Dave Van Knapp’s “Periodic Table of Dividend Growth Stocks” – December 2017

This month’s Periodic Table examines the Dividend Contenders. These are stocks with dividend increase streaks of 10-24 years.

There are 222 Contenders, according to David Fish’s most recent Dividend Champions, Contenders and Challengers. David updates his invaluable research tool at the end of every month.

As of the end of November, there are 113 Champions (increase streaks of 25+ years), 222 Contenders (10-24 years), and 480 Challengers (5-9 years).

Dividend growth investors often face a conundrum.

Should you go for high yield or fast dividend growth? Or do some stocks offer both?

We can use the Periodic Table to help answer those questions.

The Periodic Table below shows stock tickers sorted by their yields and dividend growth rates (DGR).

Yields run across the top (labeling the columns), and 3-year dividend growth rates (DGR) run down the left side (labeling the rows). (The 3 years covered are 2014-2016, as 2017 is not completed yet.)

The table has been split into 3 parts for ease of reading. Asterisks (*) indicate stocks that are REITs (real estate investment trusts) or MLPs (master limited partnerships). These corporate forms tend to be higher-yielding, so you’ll see a lot of them over to the right side of the table where the high-yielders reside.

After the table, we’ll focus on some very interesting takeaways from the data.

Periodic Table of Dividend Contenders – Yield vs. Dividend Growth Rate
(a) Growth Rate 0-8% per year

Periodic Table of Dividend Contenders – Yield vs. Dividend Growth Rate
(b) Growth Rate 8-12% per year Periodic Table of Dividend Contenders – Yield vs. Dividend Growth Rate
(c) Growth Rate >12% per year

The background colors denote certain judgements that I have made:

  • Pink – The pink areas contain stocks with low yields and slow growth rates; I would probably not consider them for ownership.
  • Yellow – The yellow areas have stocks with low yields but decent growth rates. These are of moderate interest.
  • Green – The green areas are stocks with more generous yields and growth rates, or low yields but really fast growth rates. The highest-quality companies in the green areas would be the most interesting candidates for possible purchase.

Obviously, the colors reflect my own judgements about the desirability of certain kinds of dividend growth stocks. Your preferences may vary.

I highlighted in yellow the stocks that I own in my Dividend Growth Portfolio. That’s a live, real-money portfolio now in its 10th year of existence. The portfolio is updated every month at this link.

Ten of the portfolio’s 22 stocks are Contenders: Microsoft (MSFT); Alliant Energy (LNT); Hasbro (HAS); Smucker (SJM, just added this year); Digital Realty Trust (DLR); Qualcomm (QCOM); Phillip Morris (PM); Realty Income (O, which I just added to a few weeks ago); Southern (SO); and Omega Healthcare Investors (OHI).

Finally, in the table I boldfaced the tickers of the stocks that I have covered as Dividend Growth Stocks of the Month. Here are links to those articles if you want to do more research:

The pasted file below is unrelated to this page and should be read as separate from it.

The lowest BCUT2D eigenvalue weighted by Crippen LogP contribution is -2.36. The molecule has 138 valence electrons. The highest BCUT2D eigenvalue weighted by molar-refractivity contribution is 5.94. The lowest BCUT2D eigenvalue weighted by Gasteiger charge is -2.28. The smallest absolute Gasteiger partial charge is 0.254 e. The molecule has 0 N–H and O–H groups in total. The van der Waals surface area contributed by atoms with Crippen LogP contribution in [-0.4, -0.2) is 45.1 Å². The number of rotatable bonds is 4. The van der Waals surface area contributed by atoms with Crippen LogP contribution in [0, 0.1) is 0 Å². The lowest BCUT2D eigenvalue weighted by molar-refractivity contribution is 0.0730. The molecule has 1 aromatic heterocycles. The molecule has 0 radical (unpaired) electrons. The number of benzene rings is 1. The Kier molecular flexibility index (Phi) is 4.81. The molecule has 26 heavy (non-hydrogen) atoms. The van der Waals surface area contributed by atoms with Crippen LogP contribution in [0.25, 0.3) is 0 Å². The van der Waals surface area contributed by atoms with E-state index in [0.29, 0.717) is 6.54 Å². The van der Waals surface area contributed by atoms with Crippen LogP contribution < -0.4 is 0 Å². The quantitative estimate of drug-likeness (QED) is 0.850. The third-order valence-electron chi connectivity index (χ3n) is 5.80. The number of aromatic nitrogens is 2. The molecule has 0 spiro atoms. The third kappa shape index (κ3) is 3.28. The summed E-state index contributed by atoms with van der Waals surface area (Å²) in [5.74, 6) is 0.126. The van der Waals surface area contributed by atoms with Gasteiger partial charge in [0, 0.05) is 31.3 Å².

Let’s take a look at a few stocks with interesting stories to tell.

Microsoft, Alliant Energy, Hasbro, and Digital Realty Trust are all examples of stocks that have much lower yields now than when I bought them. The reason is that their prices have skyrocketed. When price goes up, yield goes down, because Yield = Dividend / Price.

Here’s Microsoft over the past 5 years:

Its price has gone up over 200%, helping to cause its yield to drop by 38%. Important note: This does not mean that Microsoft cut its dividend. It didn’t – it has raised its dividend for 16 straight years, including 7.7% this year. But when a stock’s price skyrockets way faster than its dividend is increased, its current yield falls, because the denominator in the yield equation becomes so large.

The same thing has happened to Digital Realty Trust over the past 2 years.

You might think that when you are buying new stocks, just grab the ones with the highest yields and growth rates. Those would be the ones toward the right and lower portion of the table. What could go wrong?

Plenty. Take AmTrust Financial Services (AFSI), which has a yield of 7.1% and a 3-year DGR of 38% per year. It appears in the highest-yield and fastest-growth area of the table: the lower-right corner.

Simply Safe Dividends gives AFSI a dividend safety score of just 40/100, meaning that its dividend is not very safe. Over the past 3 years, AFSI’s price has plunged, contributing to its high yield.

AFSI has not increased its dividend yet in 2017; its last increase was more than a year ago. Clearly this is a stock that you would need to investigate further before investing. There’s a story behind those numbers, and it may not be a good one. Always remember that yield and DGR, by themselves, do not paint a complete picture of any stock.

That said, while preparing this Periodic Table, I became intrigued by several stocks in the green areas. I will be looking at them further, and over the next few months, you may see a few become the subjects of future Dividend Growth Stock of the Month or Valuation Zone articles.

— Dave Van Knapp

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Disclaimer: As always, please do not take anything in this article or the linked articles as recommendations. Always do your own due diligence before investing in anything.